Mathematica Stack Exchange is a question and answer site for users of Mathematica. Join them; it only takes a minute:

Sign up
Here's how it works:
  1. Anybody can ask a question
  2. Anybody can answer
  3. The best answers are voted up and rise to the top

I am trying to study the three points theorem of the Mobius transformation. This theorem says that the Mobius transformation $M$ maps three distinct points p, q, r to three distinct points p', q', r'. Based on this formula $$\frac{(z-p)(q-r)}{(z-r)(q-p)}=\frac{(w-p')(q'-r')}{(w-r')(q'-p')}$$, I solved for $w$ and came up with this function.

mobius[z_, z1_, z2_, z3_, w1_, w2_, w3_] :=
 (w1 (-w2 (z1 - z2) (z - z3) + w3 (z - z2) (z1 - z3)) - 
  w2 w3 (z - z1) (z2 - z3))/(w3 (z1 - z2) (z - z3) - 
  w2 (z - z2) (z1 - z3) + w1 (z - z1) (z2 - z3))

If I substitute z with a eaquation of plane, then I can see how the $M$ maps the plane. What I want to know is that is there a way to mark these points on the graph so that I can see how these points behave?? I am using parametric plot to see the graph. Thanks!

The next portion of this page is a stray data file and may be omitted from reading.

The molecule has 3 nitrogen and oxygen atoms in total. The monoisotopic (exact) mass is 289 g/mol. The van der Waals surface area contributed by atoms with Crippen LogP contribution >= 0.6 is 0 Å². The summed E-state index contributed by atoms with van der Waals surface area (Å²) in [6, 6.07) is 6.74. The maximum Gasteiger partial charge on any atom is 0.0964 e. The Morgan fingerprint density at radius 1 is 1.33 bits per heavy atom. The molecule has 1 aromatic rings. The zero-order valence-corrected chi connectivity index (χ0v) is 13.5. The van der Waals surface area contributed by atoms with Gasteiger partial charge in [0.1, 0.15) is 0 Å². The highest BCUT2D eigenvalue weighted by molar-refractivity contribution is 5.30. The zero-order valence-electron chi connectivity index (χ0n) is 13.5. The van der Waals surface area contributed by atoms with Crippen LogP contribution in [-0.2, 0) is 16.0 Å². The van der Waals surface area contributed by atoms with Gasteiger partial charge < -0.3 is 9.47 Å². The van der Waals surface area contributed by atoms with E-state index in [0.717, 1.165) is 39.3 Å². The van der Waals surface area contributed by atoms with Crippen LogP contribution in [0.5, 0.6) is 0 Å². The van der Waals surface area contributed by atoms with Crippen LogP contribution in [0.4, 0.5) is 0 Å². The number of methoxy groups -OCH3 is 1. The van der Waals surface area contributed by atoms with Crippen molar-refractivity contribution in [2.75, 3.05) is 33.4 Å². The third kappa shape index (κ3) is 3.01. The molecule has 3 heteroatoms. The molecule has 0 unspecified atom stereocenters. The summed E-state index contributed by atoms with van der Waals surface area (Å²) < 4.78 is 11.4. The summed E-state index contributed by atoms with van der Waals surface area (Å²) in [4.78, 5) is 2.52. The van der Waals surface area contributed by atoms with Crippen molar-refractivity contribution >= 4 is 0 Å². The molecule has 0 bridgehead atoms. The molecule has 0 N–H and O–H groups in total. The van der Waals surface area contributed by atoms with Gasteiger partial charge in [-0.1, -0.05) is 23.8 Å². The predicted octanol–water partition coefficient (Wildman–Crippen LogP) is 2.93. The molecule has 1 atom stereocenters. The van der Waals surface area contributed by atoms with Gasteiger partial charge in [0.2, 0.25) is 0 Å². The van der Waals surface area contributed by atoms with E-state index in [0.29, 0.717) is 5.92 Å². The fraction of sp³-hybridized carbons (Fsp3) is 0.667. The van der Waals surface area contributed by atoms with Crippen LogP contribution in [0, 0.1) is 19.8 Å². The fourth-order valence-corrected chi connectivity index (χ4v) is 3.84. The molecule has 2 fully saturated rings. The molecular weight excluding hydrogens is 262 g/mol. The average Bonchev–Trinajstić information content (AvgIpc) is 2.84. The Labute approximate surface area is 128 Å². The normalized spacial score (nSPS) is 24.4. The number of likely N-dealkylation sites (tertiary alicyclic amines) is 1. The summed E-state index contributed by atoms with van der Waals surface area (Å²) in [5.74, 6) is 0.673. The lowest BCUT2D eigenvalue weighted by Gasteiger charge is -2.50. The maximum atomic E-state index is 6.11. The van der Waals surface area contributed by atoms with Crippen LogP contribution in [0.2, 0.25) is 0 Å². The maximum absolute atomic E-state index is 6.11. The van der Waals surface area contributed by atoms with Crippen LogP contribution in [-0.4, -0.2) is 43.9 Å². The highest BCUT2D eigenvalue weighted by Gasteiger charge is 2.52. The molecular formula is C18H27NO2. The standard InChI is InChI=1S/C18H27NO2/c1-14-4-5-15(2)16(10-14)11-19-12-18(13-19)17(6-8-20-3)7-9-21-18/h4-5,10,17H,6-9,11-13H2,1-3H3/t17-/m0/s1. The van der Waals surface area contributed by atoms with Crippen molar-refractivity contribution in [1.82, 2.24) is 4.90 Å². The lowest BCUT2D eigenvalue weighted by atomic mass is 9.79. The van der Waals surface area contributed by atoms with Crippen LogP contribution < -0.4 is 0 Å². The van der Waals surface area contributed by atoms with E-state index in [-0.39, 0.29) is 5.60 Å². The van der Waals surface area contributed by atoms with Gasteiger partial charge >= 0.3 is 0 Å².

plane[x_, y_] := x + y I;
  {{plane[x, y] // Re, plane[x, y] // Im}, 
   {mobius[plane[x, y], z1, z2, z3, w1, w2, w3] //Re,
    mobius[plane[x, y], z1, z2, z3, w1, w2, w3] // Im}},
   {x, 0, 40}, {y, 0, -40}, PlotRange -> {{-50, 50}, {-50, 50}}],
  {z1, {10, 20}}, {z2, {10 I, 20 I}},
  {z3, {15, 25}},
  {w1, {10, 20}}, {w2, {10 I, 20 I}},
  {w3, {15, 25}}]
share|improve this question
@Öskå Editted!!! – eChung00 May 1 '14 at 17:55
You might want to take a look at Epilog in order to mark the points you are interested in. – Öskå May 1 '14 at 18:18
@Öskå is it possible to see an example?? I am not good coding in mathematica... – eChung00 May 1 '14 at 19:36
Which point would you like to mark? – Öskå May 1 '14 at 19:39
@Öskå The three points in the domain and the three points in the image plane... So what I am trying to do is see how these points in the domain plane mapped into the image plane... – eChung00 May 1 '14 at 19:58

Your Answer


By posting your answer, you agree to the privacy policy and terms of service.

Browse other questions tagged or ask your own question.